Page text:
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31 Aug 2023
by Ruth Thomas

Pay rises to average 4.2% in Europe next year – report

While slightly lower than this year, budgets for pay next year show how companies are focused on winning top talent

Pay rises to average 4.2% in Europe next year – report.jpg 1


This year, HR and compensation professionals are again faced with a challenging economy when it comes to determining pay increase strategy.

Although in many respects the same economic pressures are being felt across the globe, some nations have been worse affected, especially in Europe. Even during this turbulent time, there is strong wage growth in 2023 and a steady commitment to continuing that growth for 2024.

Research from Payscale indicates that despite economic uncertainty, in 2024 the average pay increases in Europe are expected to be 4.2%, slightly higher than the average of 3.8% reported in the US. When looking at the expected increases for 2024 and those of the last few years, it seems possible that the 3% increase may have become a thing of the past.

The fact that wage growth is not stagnating — despite economic issues — suggests that other factors are at play when employers in Europe are deciding their labour budgets.

Labour budget growth

Planned salary budget increases for 2024 are an average of 5.9% in European countries, with the highest in Poland (6.1%), according to Payscale’s 2023-2024 Salary Budget Survey: Europe Edition.

Increases planned for 2024 in Europe (combined) were slightly lower than 2023 increases for all employee groups, apart from exempt (non-management) employees, whose 2024 planned increases were 0.5% higher than actual increases in 2023.

The strategy for salary budget increases in Europe sends a clear message that despite recession and inflation conditions throughout the continent, compensation professionals are focused on winning top talent.

Prioritising workforce retention

In situations where inflation is high, strong pay growth estimates are often expected. Employers know that employees hope to have the decline in the value of their salaries offset by higher compensation packages.

“Labour is likely to remain unusually scarce, especially in the core euro area countries, also for demographic reasons, unless there is a deep recession,” according to Commerzbank economist Joerg Kraemer. “The bargaining position for unions and employees should remain strong.”

When faced with hard-to-fill vacancies, employers also seem to be prioritising workforce retention and engagement, opting to ramp up pay budgets for the most vital and highly skilled employees while cutting costs in other areas.

The projected increases also indicate that compensation professionals may be taking a more long-term view of their budgets, with the knowledge that recessions typically last no more than a year.

Meeting legislative requirements

The EU Pay Transparency Directive is also likely to be having an impact on organisations’ salary budgets. The new requirements mark a significant change for most organisations and salary budget season provides the perfect opportunity to make internal pay equity adjustments.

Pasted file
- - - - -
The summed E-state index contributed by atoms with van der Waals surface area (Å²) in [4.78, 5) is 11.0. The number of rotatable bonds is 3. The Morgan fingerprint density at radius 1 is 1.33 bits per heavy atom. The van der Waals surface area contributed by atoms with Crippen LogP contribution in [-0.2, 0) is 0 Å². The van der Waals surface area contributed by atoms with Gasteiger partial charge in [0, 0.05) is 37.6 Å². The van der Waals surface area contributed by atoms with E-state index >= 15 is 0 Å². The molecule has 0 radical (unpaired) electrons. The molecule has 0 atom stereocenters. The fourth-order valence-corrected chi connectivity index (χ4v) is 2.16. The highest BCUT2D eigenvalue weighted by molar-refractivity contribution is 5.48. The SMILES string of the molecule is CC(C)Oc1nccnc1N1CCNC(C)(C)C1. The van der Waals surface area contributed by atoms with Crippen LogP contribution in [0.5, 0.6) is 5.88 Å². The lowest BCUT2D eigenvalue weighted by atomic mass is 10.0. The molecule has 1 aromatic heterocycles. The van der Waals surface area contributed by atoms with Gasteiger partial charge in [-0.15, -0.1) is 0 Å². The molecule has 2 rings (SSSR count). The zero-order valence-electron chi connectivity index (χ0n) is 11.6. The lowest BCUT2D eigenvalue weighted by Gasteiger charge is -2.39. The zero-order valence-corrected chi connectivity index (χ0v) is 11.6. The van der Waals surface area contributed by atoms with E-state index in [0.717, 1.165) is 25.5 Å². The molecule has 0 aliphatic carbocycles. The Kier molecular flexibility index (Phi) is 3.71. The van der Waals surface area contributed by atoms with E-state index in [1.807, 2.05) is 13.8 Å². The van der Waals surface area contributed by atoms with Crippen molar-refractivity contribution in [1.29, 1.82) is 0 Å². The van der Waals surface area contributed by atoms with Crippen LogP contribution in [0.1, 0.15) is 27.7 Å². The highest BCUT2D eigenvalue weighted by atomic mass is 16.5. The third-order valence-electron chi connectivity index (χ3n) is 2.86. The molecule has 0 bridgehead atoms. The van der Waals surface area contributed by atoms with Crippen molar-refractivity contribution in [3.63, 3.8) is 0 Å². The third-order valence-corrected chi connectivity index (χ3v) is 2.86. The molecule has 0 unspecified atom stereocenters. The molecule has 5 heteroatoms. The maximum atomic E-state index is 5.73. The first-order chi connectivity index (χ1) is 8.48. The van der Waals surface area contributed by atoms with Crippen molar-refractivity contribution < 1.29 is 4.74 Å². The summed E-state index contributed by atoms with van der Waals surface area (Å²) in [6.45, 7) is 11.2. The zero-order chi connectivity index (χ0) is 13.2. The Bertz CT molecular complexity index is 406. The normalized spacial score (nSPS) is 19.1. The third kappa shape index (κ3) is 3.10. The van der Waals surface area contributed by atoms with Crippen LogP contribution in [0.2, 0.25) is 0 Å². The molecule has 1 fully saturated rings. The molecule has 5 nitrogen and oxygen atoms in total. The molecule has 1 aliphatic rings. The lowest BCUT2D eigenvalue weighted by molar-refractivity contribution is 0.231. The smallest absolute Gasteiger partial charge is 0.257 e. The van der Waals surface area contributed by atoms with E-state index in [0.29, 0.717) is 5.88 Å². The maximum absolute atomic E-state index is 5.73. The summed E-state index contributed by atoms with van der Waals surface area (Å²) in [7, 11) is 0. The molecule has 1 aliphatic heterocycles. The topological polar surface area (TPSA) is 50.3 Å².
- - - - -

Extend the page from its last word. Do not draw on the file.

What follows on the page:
When we surveyed organisations at the end of 2022, 15% of those in Europe said that preparations for pay transparency would be a factor in their base pay increases in 2023. Most (56%) also said that recent pay transparency legislation has driven them to change or improve their compensation practices.

Indeed, before sharing pay ranges with employees and job candidates, it is important to first be certain that employees are being paid fairly to market. It’s also imperative to confirm there are no significant pay gaps between employees with the same jobs or doing similar work.

Optimising salary data

Compensation and HR professionals play a pivotal role in ensuring that an organisation’s salary budget strategy aligns with business goals, industry standards, and employee expectations. Before walking into the next salary budget review, compensation professionals can use the salary budget data available to:

  • Demonstrate adaptability and agility in salary budget strategies
  • Embrace innovative approaches to maximise the impact of total rewards
  • Build compensation programs that enhance employee engagement.

Recent years have been more difficult than most in determining if and how salary budgets will change due to highly dynamic contributing factors. As well as salary budget reports, organisations need to watch wage growth trends and continue to invest in up-to-date market data to ensure pay is fair while remaining competitive.

As leaders, it’s important to capitalise on the insights available to elevate the impact of compensation. Understanding the external factors affecting pay decisions is key to ensuring compensation investments deliver competitive pay programmes.

This is a time when compensation and HR professionals can provide an informed recommendation about salary budgets, based on what they’re seeing in the market as well as on the realities of their organisation.

For insights on projected salary budgets from compensation professionals serving organisations in Europe, click here to download Payscale’s 2023-2024 Salary Budget Survey: Europe Edition.

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